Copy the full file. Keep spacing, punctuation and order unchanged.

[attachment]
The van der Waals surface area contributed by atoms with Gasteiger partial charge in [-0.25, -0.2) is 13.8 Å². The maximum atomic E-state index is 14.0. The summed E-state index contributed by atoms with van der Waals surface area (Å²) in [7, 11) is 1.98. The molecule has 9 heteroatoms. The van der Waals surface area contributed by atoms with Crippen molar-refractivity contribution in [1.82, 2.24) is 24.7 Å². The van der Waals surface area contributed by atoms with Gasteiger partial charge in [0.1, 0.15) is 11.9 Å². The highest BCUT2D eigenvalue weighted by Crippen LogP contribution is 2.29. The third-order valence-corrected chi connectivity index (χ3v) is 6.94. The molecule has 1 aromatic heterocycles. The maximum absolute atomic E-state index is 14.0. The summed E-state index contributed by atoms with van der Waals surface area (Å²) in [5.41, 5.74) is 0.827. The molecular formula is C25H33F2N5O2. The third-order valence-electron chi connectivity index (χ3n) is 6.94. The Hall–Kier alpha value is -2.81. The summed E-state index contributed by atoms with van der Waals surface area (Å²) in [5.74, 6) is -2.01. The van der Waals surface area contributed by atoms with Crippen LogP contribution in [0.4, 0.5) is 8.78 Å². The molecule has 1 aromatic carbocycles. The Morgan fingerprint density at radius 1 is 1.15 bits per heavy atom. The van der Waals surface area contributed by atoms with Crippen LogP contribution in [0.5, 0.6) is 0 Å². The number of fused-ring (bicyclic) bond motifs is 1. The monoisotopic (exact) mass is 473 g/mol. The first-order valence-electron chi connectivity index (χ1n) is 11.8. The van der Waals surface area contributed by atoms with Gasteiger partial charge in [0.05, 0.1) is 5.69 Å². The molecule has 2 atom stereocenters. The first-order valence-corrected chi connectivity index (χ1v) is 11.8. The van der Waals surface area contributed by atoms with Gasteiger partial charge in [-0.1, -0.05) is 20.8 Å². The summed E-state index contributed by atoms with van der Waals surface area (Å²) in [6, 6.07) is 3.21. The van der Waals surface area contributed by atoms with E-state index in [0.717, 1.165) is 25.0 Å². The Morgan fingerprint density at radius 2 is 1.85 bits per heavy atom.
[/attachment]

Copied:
The van der Waals surface area contributed by atoms with Gasteiger partial charge in [-0.25, -0.2) is 13.8 Å². The maximum atomic E-state index is 14.0. The summed E-state index contributed by atoms with van der Waals surface area (Å²) in [7, 11) is 1.98. The molecule has 9 heteroatoms. The van der Waals surface area contributed by atoms with Crippen molar-refractivity contribution in [1.82, 2.24) is 24.7 Å². The van der Waals surface area contributed by atoms with Gasteiger partial charge in [0.1, 0.15) is 11.9 Å². The highest BCUT2D eigenvalue weighted by Crippen LogP contribution is 2.29. The third-order valence-corrected chi connectivity index (χ3v) is 6.94. The molecule has 1 aromatic heterocycles. The maximum absolute atomic E-state index is 14.0. The summed E-state index contributed by atoms with van der Waals surface area (Å²) in [5.41, 5.74) is 0.827. The molecular formula is C25H33F2N5O2. The third-order valence-electron chi connectivity index (χ3n) is 6.94. The Hall–Kier alpha value is -2.81. The summed E-state index contributed by atoms with van der Waals surface area (Å²) in [5.74, 6) is -2.01. The van der Waals surface area contributed by atoms with Crippen LogP contribution in [0.4, 0.5) is 8.78 Å². The molecule has 1 aromatic carbocycles. The Morgan fingerprint density at radius 1 is 1.15 bits per heavy atom. The van der Waals surface area contributed by atoms with Crippen LogP contribution in [0.5, 0.6) is 0 Å². The number of fused-ring (bicyclic) bond motifs is 1. The monoisotopic (exact) mass is 473 g/mol. The first-order valence-electron chi connectivity index (χ1n) is 11.8. The van der Waals surface area contributed by atoms with Gasteiger partial charge in [0.05, 0.1) is 5.69 Å². The molecule has 2 atom stereocenters. The first-order valence-corrected chi connectivity index (χ1v) is 11.8. The van der Waals surface area contributed by atoms with Gasteiger partial charge in [-0.1, -0.05) is 20.8 Å². The summed E-state index contributed by atoms with van der Waals surface area (Å²) in [6, 6.07) is 3.21. The van der Waals surface area contributed by atoms with E-state index in [0.717, 1.165) is 25.0 Å². The Morgan fingerprint density at radius 2 is 1.85 bits per heavy atom.